Stricter rules set out for contractors

Stricter rules set out for contractors

Stricter rules set out for contractors

Turkey’s Environment and Urbanization Ministry has set out a series of new rules and criteria for contractors to make sure that buildings to be constructed are safe and do not put lives at risk, daily Milliyet reported.

The ministry detailed those rules and criteria in a report submitted to parliament in October. According to the proposed system, contractors’ qualifications will be assessed based on their financial situations and technical and professional capabilities.

Contractors will be classified in 15 different groups depending on their qualifications and capabilities, up from the previous nine classification groups.

The new system proposes that contractors, who newly entered the business — classified in group H — will be allowed to carry out projects worth up to 2.9 million Turkish Liras (around $341,000) and erect a building maximum seven stories high. As a contractor undertakes more projects and gains experience, they will move up on the classification ladder. The most experienced contractors will be allowed to undertake a project worth 143 million liras. The new system aims to prevent inexperienced contractors from taking on projects, which may create risks.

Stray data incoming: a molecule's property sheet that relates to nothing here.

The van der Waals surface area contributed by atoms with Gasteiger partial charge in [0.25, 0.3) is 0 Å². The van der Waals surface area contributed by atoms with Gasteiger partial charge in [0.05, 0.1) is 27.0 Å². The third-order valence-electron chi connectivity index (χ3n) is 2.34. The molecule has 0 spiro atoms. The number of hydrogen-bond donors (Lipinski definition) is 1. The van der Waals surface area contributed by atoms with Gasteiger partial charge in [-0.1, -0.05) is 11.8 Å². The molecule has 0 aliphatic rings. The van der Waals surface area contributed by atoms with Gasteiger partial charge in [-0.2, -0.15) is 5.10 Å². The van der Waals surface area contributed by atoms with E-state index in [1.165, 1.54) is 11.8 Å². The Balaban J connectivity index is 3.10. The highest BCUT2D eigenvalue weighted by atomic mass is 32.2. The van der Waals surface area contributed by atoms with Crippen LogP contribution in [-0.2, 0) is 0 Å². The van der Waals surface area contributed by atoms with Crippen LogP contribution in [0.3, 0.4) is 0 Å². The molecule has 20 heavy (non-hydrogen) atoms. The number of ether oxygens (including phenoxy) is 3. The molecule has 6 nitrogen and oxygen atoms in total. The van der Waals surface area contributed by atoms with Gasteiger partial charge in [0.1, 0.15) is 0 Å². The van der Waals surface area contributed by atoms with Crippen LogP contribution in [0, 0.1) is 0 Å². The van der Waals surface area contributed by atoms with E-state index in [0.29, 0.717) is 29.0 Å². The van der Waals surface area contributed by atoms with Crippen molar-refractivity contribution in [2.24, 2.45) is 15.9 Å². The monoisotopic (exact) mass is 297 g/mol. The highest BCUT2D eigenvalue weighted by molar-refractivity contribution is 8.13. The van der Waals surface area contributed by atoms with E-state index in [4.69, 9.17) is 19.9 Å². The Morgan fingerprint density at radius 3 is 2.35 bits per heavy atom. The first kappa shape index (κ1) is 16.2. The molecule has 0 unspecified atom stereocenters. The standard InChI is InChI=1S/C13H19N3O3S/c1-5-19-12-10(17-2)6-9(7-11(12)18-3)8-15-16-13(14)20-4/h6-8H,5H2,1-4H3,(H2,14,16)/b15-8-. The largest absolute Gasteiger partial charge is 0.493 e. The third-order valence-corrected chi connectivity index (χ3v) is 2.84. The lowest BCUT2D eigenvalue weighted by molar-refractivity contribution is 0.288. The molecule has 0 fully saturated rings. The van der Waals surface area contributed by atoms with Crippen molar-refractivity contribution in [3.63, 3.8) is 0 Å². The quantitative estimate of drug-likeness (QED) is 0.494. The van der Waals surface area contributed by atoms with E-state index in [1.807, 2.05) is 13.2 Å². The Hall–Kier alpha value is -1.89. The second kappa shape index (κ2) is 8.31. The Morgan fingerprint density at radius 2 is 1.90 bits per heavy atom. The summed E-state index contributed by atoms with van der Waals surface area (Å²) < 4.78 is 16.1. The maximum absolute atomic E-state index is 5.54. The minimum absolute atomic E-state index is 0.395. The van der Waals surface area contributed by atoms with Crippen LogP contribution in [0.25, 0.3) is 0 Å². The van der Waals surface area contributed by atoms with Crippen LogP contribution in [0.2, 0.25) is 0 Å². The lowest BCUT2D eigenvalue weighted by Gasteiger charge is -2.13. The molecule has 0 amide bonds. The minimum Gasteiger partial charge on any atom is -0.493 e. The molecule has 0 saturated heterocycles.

Between 2012 and 2019 some 350,000 constructors were registered by the authorities and no qualifications were required for them to undertake projects. After the qualification system was set up, some 60,000 contractors were registered until September this year and 45,000 of those contractors were in the group H.

The recent earthquake in the western province of İzmir, which killed at least 114 people, triggered a debate on how safe the buildings are in Turkey and whether contractors are following the rules and if their works are properly inspected.

Seven suspects involved in the construction of buildings that collapsed during the İzmir earthquake were arrested last week.

Detention warrants had been issued for 11 suspects, including contractors and engineers, who were allegedly complicit in faulty construction of buildings that crumbled during the magnitude 6.6 earthquake in the Bayraklı district of İzmir province on Oct. 30.